What makes Martinez’s case such an outlier is her alleged attempt to kill her entire family, including her husband. Also, women account for only five percent nationally of familicides, the term used to describe a parent killing their entire family, said Resnick, a professor of psychiatry at Case Western Reserve University in Cleveland.

Resnick identified a handful of motives in his 2007 World Psychiatry study on maternal filicide. Sometimes the children’s death comes as the unintended result of a cycle of abuse. Sometimes the parent feels overburdened by the child, or wants to do something to hurt their spouse. The most common motive is that the mother has somehow convinced herself that killing her child is in the child’s best interest.

“Looking at the world through her depressed eyes, the mother believes her child is better off in heaven,” Resnick said.

From a relative’s eyes

Orlando Romero is the brother of Martin Romero, Isabel’s husband. They were neighbors in the Loganville mobile home park where the killings occurred. He said the family seemed normal before Isabel’s toxic reaction to her father’s passing.

“They argued like all families do, but they didn’t harm one another, and they never mistreated the children” Orlando Romero said. “They were both good parents and you could tell they loved each other very much.”

RELATED: Hundreds gather to mourn 5 kids, father stabbed to death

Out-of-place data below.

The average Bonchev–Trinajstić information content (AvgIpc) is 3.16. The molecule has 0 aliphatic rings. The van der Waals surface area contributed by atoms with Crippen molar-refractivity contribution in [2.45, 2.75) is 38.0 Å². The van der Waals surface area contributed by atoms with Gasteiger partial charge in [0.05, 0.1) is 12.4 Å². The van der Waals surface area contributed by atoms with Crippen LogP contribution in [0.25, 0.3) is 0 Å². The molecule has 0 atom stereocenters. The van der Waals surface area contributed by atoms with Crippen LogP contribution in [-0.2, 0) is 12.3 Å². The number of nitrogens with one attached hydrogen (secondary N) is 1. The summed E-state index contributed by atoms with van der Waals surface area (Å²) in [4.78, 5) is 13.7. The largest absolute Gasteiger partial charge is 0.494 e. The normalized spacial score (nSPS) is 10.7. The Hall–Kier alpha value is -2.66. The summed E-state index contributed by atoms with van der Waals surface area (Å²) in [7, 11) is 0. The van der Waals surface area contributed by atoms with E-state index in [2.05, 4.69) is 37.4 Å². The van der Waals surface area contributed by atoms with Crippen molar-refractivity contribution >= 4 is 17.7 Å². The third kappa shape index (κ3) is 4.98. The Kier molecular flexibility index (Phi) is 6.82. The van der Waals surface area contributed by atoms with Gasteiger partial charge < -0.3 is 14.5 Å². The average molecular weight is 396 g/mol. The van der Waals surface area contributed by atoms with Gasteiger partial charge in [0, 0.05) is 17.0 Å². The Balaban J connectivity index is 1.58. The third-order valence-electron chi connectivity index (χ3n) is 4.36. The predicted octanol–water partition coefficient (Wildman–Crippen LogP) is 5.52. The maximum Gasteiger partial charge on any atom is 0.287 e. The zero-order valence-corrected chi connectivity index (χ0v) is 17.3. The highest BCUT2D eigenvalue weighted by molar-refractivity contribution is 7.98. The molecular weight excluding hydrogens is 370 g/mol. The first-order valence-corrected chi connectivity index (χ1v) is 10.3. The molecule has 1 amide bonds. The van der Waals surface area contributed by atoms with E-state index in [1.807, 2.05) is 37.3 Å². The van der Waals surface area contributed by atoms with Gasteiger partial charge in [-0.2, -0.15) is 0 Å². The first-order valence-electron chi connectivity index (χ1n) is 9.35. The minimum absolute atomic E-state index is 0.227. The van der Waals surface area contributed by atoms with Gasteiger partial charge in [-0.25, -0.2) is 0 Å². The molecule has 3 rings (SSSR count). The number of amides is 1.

The state child welfare agency actually got a good look at the family in early 2015, when a complaint reached the agency that the father was disciplining the children by hitting them. The parents acknowledged at the time that they sometimes hit the children with a belt on their behinds but not to excess.

There was no indication of chaos in the home. When visiting for unannounced visits, caseworkers with the state Division of Family and Children Services found the Martinez’s domicile “clean and organized.” The children were “quite well-behaved,” according to the DFCS report, although there was some concern about Martinez’s “protective capacity.”

Sandra Romero, a cousin of Martinez’s late husband, told the agency that the children were always “healthy and happy” and she found their mother to be “very caring.”

The agency closed the case shortly thereafter.

Two years later, weeks before the stabbing incident, Martinez’s father died and, according to those who know her, that’s when everything changed.

“She used to be a calm, happy person,” said neighbor Pedro Ramirez, 15. “She invited us over to her house, had barbecues.”

“Now she’s yelling at people,” Ramirez said. “She’s just very upset.”

She became fixated on the idea that her father was in hell, and then she burned herself with the candle, Orlando Romero said.